I remember back in 1988 when The Accused came out that there was a lot of controversy because the victim of the crime of gang rape in the film was most definitely not the picture of innocence. Had she somehow invited what happened to her based on her behavior? Were her cries of no and stop not loud enough to overcome the image of her short skirt and heavy drinking?
If a woman is raped, even in a short skirt, even if she has in the past possibly behaved in a less than upstanding manner, is she any less a victim of the crime of rape than a nun wearing a full habit?
I guess I ask because I hear Sybrina Fulton, the incredibly articulate, dignified and graceful mother of Trayvon Martin speaking of attempts by law enforcement to paint her son as some sort of reckless youth, who practically invited a man to pursue him with a loaded, deadly weapon. She said, “They killed my son and now they’re trying to kill his reputation.”
Here are the indisputable facts in this case:
A man called 911 to report what he believed to be a suspicious person in his neighborhood.
911 took a description from the man and then asked him if he was following the person.
The man said yes.
The 911 dispatcher said unequivocally, “We don’t need you to do that.”
The man, who was armed with a 9mm handgun strapped in a holster to his waist ignored the police order and pursued the person anyway.
At some point, the man got out of his car to confront the person he considered suspicious and at some point an altercation resulted.
The person he considered suspicious turned out to be a child armed only with iced tea and Skittles, and he was shot in the chest by the man.
These facts, which are not in dispute by anyone, suggest that the man who pursued, shot and killed an unarmed child (one who was doing nothing wrong at all) should be arrested.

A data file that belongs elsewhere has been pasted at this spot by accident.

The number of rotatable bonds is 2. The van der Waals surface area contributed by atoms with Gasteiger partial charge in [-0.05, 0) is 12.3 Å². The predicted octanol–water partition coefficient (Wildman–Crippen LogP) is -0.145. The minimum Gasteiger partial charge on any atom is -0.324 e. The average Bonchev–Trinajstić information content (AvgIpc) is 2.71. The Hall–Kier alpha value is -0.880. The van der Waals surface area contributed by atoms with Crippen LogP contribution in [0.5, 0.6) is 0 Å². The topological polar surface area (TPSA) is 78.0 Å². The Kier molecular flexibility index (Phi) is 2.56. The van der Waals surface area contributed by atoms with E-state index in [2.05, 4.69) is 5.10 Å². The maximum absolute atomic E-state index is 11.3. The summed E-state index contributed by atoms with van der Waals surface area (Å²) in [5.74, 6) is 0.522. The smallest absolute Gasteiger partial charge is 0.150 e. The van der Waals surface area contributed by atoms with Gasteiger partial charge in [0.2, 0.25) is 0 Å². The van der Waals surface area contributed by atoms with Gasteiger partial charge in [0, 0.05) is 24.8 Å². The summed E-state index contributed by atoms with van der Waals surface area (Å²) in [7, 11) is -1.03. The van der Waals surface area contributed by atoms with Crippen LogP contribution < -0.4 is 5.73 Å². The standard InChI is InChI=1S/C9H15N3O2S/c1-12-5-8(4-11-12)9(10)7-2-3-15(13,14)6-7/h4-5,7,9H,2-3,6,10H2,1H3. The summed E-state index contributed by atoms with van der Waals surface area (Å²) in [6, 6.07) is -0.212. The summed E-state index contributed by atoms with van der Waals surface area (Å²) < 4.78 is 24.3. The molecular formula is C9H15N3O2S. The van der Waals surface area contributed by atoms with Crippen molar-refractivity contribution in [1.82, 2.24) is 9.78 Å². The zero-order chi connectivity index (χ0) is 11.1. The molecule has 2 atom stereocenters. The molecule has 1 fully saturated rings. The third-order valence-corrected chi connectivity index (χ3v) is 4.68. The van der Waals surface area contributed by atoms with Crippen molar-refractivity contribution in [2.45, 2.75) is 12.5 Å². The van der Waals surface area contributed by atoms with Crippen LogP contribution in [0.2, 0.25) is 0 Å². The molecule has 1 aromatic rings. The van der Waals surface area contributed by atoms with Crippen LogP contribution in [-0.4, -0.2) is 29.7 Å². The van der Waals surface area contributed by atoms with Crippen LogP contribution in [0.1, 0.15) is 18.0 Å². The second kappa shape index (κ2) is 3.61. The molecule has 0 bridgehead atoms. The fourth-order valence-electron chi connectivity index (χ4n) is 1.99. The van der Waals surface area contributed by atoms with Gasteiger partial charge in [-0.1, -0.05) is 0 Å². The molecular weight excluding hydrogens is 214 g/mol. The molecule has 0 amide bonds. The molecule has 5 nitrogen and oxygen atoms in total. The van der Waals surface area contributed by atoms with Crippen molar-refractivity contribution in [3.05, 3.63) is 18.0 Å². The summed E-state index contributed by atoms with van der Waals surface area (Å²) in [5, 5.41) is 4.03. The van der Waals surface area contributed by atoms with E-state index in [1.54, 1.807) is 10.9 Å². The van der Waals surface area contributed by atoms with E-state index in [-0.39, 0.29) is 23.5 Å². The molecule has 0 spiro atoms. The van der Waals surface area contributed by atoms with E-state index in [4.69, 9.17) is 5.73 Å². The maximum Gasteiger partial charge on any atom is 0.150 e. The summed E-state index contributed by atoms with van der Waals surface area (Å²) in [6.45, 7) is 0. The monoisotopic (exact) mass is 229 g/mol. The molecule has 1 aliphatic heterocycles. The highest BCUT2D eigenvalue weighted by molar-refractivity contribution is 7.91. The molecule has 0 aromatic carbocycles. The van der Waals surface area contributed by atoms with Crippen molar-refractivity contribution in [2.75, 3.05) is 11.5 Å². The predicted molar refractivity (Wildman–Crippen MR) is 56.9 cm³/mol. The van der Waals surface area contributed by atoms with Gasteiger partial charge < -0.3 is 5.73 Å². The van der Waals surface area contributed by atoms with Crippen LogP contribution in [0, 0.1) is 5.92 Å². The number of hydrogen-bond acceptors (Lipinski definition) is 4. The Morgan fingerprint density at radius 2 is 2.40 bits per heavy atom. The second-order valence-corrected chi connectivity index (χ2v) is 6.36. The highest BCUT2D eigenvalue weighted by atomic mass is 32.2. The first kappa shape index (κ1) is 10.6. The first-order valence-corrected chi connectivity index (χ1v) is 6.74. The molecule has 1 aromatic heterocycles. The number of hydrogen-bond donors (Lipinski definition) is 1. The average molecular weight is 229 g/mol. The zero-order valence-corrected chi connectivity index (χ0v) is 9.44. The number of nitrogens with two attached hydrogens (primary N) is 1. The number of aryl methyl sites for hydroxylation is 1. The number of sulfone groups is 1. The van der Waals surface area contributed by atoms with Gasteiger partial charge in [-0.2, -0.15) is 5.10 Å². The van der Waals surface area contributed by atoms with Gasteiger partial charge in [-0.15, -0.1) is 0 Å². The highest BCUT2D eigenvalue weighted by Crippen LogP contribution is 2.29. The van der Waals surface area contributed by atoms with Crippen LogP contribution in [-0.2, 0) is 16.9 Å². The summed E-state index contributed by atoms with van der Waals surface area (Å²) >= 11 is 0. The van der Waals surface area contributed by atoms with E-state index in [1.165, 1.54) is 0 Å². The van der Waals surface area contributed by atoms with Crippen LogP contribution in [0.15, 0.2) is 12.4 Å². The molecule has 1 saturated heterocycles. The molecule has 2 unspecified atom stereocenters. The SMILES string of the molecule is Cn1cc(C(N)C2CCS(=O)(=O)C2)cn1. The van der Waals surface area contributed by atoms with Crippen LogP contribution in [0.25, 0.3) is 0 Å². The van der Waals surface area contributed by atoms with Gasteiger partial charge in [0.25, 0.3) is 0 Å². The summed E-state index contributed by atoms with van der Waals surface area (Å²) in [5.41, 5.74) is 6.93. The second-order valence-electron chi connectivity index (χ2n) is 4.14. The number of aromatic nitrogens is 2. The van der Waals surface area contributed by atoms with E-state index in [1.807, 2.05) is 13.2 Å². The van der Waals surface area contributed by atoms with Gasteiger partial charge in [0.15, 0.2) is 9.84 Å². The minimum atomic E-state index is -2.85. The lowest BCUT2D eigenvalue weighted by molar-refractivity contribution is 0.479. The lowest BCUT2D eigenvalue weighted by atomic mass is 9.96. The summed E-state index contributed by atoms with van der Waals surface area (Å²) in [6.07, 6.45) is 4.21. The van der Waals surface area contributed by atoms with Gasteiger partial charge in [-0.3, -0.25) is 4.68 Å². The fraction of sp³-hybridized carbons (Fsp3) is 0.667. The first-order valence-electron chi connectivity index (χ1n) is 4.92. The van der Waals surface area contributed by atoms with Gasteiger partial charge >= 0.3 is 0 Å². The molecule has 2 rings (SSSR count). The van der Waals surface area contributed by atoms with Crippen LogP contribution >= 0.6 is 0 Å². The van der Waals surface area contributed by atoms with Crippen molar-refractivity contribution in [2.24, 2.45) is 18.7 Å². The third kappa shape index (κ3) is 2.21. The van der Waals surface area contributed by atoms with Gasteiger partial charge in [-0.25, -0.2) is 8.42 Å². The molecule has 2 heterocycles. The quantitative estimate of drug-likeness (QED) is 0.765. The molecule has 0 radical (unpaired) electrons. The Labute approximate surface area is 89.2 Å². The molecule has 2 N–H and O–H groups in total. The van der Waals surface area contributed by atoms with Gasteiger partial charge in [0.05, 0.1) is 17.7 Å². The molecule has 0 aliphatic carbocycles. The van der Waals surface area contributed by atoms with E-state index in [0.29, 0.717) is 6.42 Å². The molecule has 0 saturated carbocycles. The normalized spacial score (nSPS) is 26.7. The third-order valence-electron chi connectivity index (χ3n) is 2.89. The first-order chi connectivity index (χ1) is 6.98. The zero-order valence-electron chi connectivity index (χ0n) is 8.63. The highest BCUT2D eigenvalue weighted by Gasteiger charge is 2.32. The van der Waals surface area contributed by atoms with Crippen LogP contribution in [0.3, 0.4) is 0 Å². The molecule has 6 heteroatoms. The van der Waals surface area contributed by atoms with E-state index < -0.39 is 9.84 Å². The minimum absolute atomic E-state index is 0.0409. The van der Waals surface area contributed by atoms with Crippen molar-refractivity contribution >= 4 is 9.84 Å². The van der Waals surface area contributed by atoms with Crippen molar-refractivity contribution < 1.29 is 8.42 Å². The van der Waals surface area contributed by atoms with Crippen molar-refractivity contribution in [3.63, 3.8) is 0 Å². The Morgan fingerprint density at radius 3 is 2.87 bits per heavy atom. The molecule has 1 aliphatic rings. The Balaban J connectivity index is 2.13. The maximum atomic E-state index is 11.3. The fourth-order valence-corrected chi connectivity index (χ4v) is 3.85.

You are not allowed to go around shooting people, much less children, right?
Now, you may say, there may be mitigating circumstances. Maybe there are additional facts we do not know. You may very well be right, but all of that is what occurs when there is a trial.
That is the entire purpose of a trial.
Each side presents their case, and a jury weighs the evidence (all of the evidence) and renders a verdict based on that information.
But that is not the standard for arresting someone.
The person who threw flour on Kim Kardashian’s fur coat was immediately arrested, and the person who shot and killed a child is free, with no charges filed, still in possession of his weapon, as if nothing happened at all.
In and of itself, this is mind-boggling, but unfortunately this story gets worse.
On top of these facts, now, the police are actively trying to sully the reputation of this dead child. They have leaked that the dead victim was caught with pot and suspended from school the month before he was killed. This is the sort of thing I would expect a defense attorney to do. It makes me personally uncomfortable, but during the course of a trial, it is expected that a defense attorney has to present some sort of defense. Often that includes painting the victim in the worst light possible. The police, however, smearing the reputation of a minor child to the press is despicable. I can only conclude they are part of this “blame the victim” campaign to make their own inaction seem more palatable.
Honestly, whether or not Trayvon Martin was caught with pot a month before he died has nothing to do with the TRAGIC events of February 26th. Whether or not he was wearing a hoodie, whether or not he looked like a fresh-faced youth or a sullen teenager, whether or not he walking or running down the street to get home to watch basketball with his dad, the facts remain the same. He was a child carrying Skittles and iced tea, in the rain, who by all accounts was doing nothing wrong, and was pursued and gunned down by a man told by the police to stand down. A man who was never even arrested and still has his gun.
As a mom, I stand shoulder to shoulder with Sybrina Fulton, and I ask for all mothers to remember who the real victim is here.